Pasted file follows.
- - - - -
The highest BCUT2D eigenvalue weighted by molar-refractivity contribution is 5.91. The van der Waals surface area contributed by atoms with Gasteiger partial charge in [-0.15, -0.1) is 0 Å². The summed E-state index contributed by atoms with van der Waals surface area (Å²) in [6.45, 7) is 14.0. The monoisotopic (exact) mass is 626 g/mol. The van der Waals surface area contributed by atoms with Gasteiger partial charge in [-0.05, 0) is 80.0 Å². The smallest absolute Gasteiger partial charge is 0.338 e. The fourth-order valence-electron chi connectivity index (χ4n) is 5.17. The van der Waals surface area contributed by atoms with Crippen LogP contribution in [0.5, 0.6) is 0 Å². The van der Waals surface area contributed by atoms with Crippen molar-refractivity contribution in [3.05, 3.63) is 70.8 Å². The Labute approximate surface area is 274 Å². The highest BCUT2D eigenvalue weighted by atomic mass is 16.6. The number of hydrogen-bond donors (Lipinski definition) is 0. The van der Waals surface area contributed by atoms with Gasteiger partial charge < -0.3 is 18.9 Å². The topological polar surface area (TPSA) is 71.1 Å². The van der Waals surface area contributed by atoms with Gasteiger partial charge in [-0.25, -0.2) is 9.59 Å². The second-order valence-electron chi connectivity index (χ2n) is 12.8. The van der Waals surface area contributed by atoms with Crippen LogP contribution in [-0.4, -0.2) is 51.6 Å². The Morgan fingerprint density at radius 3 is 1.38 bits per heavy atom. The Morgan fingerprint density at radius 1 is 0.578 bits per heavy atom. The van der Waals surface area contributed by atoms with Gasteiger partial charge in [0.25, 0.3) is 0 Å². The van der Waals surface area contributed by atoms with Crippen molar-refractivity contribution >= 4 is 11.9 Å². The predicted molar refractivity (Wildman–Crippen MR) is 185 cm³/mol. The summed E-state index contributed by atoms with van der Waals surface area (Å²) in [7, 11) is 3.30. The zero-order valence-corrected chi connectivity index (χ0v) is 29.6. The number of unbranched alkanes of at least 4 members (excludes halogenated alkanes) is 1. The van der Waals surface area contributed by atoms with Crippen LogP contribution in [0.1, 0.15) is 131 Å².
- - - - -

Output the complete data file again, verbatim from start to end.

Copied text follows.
The highest BCUT2D eigenvalue weighted by molar-refractivity contribution is 5.91. The van der Waals surface area contributed by atoms with Gasteiger partial charge in [-0.15, -0.1) is 0 Å². The summed E-state index contributed by atoms with van der Waals surface area (Å²) in [6.45, 7) is 14.0. The monoisotopic (exact) mass is 626 g/mol. The van der Waals surface area contributed by atoms with Gasteiger partial charge in [-0.05, 0) is 80.0 Å². The smallest absolute Gasteiger partial charge is 0.338 e. The fourth-order valence-electron chi connectivity index (χ4n) is 5.17. The van der Waals surface area contributed by atoms with Crippen LogP contribution in [0.5, 0.6) is 0 Å². The van der Waals surface area contributed by atoms with Crippen molar-refractivity contribution in [3.05, 3.63) is 70.8 Å². The Labute approximate surface area is 274 Å². The highest BCUT2D eigenvalue weighted by atomic mass is 16.6. The number of hydrogen-bond donors (Lipinski definition) is 0. The van der Waals surface area contributed by atoms with Gasteiger partial charge < -0.3 is 18.9 Å². The topological polar surface area (TPSA) is 71.1 Å². The van der Waals surface area contributed by atoms with Gasteiger partial charge in [-0.25, -0.2) is 9.59 Å². The second-order valence-electron chi connectivity index (χ2n) is 12.8. The van der Waals surface area contributed by atoms with Crippen LogP contribution in [-0.4, -0.2) is 51.6 Å². The Morgan fingerprint density at radius 3 is 1.38 bits per heavy atom. The Morgan fingerprint density at radius 1 is 0.578 bits per heavy atom. The van der Waals surface area contributed by atoms with Gasteiger partial charge in [0.25, 0.3) is 0 Å². The van der Waals surface area contributed by atoms with Crippen molar-refractivity contribution >= 4 is 11.9 Å². The predicted molar refractivity (Wildman–Crippen MR) is 185 cm³/mol. The summed E-state index contributed by atoms with van der Waals surface area (Å²) in [7, 11) is 3.30. The zero-order valence-corrected chi connectivity index (χ0v) is 29.6. The number of unbranched alkanes of at least 4 members (excludes halogenated alkanes) is 1. The van der Waals surface area contributed by atoms with Crippen LogP contribution in [0.1, 0.15) is 131 Å².